What Was the Reformer’s View on Evangelism?
Rev. Steve Schlissel - August 21, 2002
To quote Stephen Neill, “In the Protestant world, during the period of the Reformation, there was little time for thought of missions. Until 1648 the Protestants were fighting for their lives.” The Reformers could hardly be blamed for this.
However, discomfort begins when we consider the truth in Neill’s charge that even late in the seventeenth century, “Protestants everywhere wasted their strength, with honourable but blind and reckless zeal, in endless divisions and controversies.” We are uncomfortable because this waste of strength and misdirected zeal has become something of a prized legacy for many of us. The Reformed, sadly, display an especial tendency to shoot at those who are most like themselves but who remain ever-so-slightly different. Some Reformed seem to believe that we are called to nit-pick our way into the Kingdom.
Seeing how difficult we find it to get along with our theological neighbors, it is not surprising to find a virtual dismissal of nearly everyone else as simply beyond reach. Adding to the predicament you described are several factors which must be honestly confronted. Because this is only a column and not a book, I will survey a few, and then offer positive suggestions.
Reformed people are human, and humans everywhere are comfortable with the familiar and fearful of the strange. “Strange” includes “strangers.” Though this is “natural,” it is certainly not helpful in the evangelistic enterprise. You will recall that though our Lord commanded the disciples to begin preaching in Jerusalem, they were told to progress to Judea and Samaria (Acts 1:8). However, it wasn’t until a violent persecution broke out years later that the church was made “willing” to leave its familiar surroundings and fulfill His word (Acts 8).
Ethnocentrism, too, is a fact which must be faced honestly. The Bible certainly treats this subject frankly. The first internal division in the post-Pentecostal church was between Hellenic and Hebraic Jews (Acts 6). Language, culture and race are strong factors in our self-identity. The solution to overcoming these in the cause of Christ is to ever bear in mind that we may not call anything “unclean” which He has called clean. And He calls people clean from every nation, tongue, tribe, and family. The ethnic and cultural composition of evangelistically faithful churches will be a reflection of the communities where they are planted. That is to say, if a church is in a community made up of one race or language, there is no flaw in the church bearing that same character. But if there are many people groups in an area, the faithful church will reflect that in its membership. What unites us must be grace, not race. That error of substituting race for grace was the undoing of Israel after the flesh.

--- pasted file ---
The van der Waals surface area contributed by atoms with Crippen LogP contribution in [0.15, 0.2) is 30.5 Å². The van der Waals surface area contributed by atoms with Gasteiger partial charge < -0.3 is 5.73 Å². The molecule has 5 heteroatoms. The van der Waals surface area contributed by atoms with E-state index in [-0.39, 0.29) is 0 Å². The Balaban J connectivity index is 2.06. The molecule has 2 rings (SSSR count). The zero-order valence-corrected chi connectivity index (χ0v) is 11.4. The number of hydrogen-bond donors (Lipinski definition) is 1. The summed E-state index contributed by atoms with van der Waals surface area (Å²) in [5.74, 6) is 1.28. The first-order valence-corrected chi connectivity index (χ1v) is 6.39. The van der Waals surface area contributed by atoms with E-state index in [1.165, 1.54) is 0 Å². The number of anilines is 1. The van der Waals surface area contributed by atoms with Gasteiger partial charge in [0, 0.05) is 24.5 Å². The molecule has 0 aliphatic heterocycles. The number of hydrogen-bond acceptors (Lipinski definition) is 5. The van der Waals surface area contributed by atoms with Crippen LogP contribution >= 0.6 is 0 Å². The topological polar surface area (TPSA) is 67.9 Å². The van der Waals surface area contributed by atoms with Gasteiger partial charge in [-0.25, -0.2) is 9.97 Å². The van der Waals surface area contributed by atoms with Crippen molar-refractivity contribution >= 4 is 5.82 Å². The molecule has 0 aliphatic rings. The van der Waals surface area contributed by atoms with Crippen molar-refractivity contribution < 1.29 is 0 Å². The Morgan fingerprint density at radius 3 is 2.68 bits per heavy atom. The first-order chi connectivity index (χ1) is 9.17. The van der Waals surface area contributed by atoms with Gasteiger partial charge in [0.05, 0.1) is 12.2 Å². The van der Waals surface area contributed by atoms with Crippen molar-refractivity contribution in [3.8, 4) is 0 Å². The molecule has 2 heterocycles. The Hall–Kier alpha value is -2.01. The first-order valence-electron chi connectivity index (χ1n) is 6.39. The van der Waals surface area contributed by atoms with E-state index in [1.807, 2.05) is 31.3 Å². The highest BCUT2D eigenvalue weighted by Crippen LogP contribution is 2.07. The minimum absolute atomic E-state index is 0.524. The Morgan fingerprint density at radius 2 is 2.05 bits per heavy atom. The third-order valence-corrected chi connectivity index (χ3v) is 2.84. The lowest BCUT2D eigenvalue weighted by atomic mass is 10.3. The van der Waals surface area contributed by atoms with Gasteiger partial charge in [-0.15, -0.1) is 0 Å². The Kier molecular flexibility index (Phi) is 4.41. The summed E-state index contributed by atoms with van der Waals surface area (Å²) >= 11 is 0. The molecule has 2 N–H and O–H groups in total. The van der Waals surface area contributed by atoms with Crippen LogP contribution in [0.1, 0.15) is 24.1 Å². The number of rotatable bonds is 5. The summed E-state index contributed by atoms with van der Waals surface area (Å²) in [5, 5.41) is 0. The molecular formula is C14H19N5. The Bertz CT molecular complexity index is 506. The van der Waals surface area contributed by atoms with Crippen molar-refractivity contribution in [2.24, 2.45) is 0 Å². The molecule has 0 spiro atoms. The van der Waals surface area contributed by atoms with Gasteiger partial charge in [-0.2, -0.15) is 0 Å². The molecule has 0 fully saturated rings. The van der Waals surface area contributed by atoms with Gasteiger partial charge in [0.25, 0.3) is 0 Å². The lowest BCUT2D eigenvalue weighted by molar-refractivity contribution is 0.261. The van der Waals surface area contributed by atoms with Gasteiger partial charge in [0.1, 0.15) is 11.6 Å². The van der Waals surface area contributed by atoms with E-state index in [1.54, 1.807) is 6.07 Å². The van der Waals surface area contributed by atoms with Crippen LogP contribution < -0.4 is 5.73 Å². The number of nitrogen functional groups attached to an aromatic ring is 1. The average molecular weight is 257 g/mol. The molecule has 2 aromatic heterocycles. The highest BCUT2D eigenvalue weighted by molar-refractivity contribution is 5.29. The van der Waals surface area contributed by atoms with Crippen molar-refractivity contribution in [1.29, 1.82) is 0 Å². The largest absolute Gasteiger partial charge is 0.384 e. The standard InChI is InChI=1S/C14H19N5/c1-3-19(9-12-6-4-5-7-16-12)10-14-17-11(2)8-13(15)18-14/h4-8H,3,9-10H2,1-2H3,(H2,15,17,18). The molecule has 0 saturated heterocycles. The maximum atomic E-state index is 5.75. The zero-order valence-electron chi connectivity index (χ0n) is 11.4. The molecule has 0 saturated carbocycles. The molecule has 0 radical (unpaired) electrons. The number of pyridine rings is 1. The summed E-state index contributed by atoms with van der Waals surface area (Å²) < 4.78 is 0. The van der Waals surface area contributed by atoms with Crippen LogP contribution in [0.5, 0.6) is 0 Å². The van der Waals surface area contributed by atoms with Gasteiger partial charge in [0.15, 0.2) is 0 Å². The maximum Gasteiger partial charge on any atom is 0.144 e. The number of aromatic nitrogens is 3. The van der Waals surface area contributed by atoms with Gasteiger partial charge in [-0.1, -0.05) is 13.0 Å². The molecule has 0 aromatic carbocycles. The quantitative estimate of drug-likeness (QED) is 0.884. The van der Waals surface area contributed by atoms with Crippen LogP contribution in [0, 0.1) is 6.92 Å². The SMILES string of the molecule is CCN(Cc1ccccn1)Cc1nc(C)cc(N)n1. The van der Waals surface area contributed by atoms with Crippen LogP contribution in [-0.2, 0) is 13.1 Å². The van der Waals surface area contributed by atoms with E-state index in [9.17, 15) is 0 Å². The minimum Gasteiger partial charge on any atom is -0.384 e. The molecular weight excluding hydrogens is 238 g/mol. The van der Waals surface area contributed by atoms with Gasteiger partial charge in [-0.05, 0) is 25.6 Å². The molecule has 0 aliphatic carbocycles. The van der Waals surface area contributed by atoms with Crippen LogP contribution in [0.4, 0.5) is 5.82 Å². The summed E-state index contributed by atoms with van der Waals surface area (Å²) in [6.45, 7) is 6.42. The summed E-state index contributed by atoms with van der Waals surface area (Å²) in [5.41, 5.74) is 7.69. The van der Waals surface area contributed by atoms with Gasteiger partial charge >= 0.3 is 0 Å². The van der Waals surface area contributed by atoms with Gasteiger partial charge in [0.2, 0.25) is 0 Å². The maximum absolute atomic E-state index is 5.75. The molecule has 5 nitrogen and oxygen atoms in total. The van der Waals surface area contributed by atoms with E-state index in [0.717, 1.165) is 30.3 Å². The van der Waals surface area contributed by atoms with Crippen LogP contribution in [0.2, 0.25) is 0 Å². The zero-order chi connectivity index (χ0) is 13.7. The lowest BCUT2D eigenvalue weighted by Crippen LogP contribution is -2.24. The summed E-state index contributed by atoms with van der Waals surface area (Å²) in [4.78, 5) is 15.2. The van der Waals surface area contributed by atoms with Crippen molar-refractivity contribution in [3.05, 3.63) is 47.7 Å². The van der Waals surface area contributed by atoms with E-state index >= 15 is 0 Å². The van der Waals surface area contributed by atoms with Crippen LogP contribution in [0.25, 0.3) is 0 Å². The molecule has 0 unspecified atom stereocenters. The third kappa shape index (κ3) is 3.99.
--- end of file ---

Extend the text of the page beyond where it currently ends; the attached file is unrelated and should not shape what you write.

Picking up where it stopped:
We also, as humans, are naturally indolent and prefer the path of least resistance. It is just plain easier to pal out with our own than to make the effort to incorporate others into the body. However much we may like the thought of adding newcomers to the church, the actual work this requires challenges us. At some coffee hours, the oft-encountered Reformed mentality which classifies visitors as “outsiders” (what arrogance!) is made physically manifest: cliques abound and newcomers are left to discover new ways to feel awkward and, well—outside. My brothers, this should not be. We should welcome people in our churches as Christ welcomed us.
If we assume a genuine desire on the part of the elders and members of a church, a few pointers may be in order. As one who has been granted by our Lord the privilege of baptizing hundreds of converts over the years, perhaps an ear will be inclined to listen.
First and foremost, the simplest and easiest thing for everyone to do is invite people to a worship service. Fundamentalists can teach us a few things, no doubt, and this might be one of them: Have a “Friends’ Day,” perhaps an evening service, once a year. I say this as a concession. Every member ought to be inviting others to church as a matter of course, but if you need to “program” it, that is do-able. This would give every member the opportunity to tell his acquaintances, “Our church is having a special service, followed by a fellowship dinner, on such-and-such a date. Won’t you please join us?”
Second, whether it is some such “special” service or a “regular” service of worship, never dumb it down, and never direct a worship service toward the goats. This is the most singular disservice you could render your neighbors. On the contrary, let them see Reformed worship in its God-centered glory. However, give as many clues to the meaning of the service, parts and whole, as possible. The bulletin is critically important. It should provide a clear welcome to visitors, it should contain as many explanations of the order and the elements as feasible.
Third, it is highly desirable to have a minister who has something resembling a personality. If you do not, let an elder who has such welcome visitors, and provide insights into the service, prior to the call to worship.
Fourth, don’t do anything to embarrass visitors, like asking them to wear a special tag, or asking them to vacate a pew, as if seats in God’s house can be reserved (James 2:1-4). But be sure to have a guest book they can be asked to sign. Have someone especially gracious be responsible for approaching visitors after worship, inviting them to sign the guest book, and explaining that the minister (or an elder, or another tasked person) will call them to go out for coffee this week (don’t hesitate, don’t delay).
Fifth, keep in mind that we are, like the lepers of 2 Kings 7, merely beggars who have been graciously supplied by God with food. We dare not “keep it to ourselves.” We have lots to be humble about, but we also have lots to tell.
Perhaps we could talk about this again. I pray this has been helpful.